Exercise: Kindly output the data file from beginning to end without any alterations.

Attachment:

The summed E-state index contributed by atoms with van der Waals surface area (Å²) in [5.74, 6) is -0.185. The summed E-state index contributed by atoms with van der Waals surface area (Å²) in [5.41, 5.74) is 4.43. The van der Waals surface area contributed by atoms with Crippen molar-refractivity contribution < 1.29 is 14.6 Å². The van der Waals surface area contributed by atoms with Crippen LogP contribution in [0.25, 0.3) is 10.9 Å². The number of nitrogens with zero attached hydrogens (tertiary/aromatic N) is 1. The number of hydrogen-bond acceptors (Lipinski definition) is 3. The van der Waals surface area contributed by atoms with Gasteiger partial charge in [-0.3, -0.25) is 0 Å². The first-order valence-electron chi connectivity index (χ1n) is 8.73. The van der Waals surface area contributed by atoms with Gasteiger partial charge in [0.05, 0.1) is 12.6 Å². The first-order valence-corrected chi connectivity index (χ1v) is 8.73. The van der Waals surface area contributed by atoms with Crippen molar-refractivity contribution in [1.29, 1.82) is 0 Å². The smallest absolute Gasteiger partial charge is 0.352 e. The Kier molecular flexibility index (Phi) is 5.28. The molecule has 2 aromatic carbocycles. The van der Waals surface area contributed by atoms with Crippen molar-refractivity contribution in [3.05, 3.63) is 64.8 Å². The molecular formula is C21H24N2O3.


The summed E-state index contributed by atoms with van der Waals surface area (Å²) in [5.74, 6) is -0.185. The summed E-state index contributed by atoms with van der Waals surface area (Å²) in [5.41, 5.74) is 4.43. The van der Waals surface area contributed by atoms with Crippen molar-refractivity contribution < 1.29 is 14.6 Å². The van der Waals surface area contributed by atoms with Crippen LogP contribution in [0.25, 0.3) is 10.9 Å². The number of nitrogens with zero attached hydrogens (tertiary/aromatic N) is 1. The number of hydrogen-bond acceptors (Lipinski definition) is 3. The van der Waals surface area contributed by atoms with Gasteiger partial charge in [-0.3, -0.25) is 0 Å². The first-order valence-electron chi connectivity index (χ1n) is 8.73. The van der Waals surface area contributed by atoms with Gasteiger partial charge in [0.05, 0.1) is 12.6 Å². The first-order valence-corrected chi connectivity index (χ1v) is 8.73. The van der Waals surface area contributed by atoms with Crippen molar-refractivity contribution in [1.29, 1.82) is 0 Å². The smallest absolute Gasteiger partial charge is 0.352 e. The Kier molecular flexibility index (Phi) is 5.28. The molecule has 2 aromatic carbocycles. The van der Waals surface area contributed by atoms with Crippen molar-refractivity contribution in [3.05, 3.63) is 64.8 Å². The molecular formula is C21H24N2O3.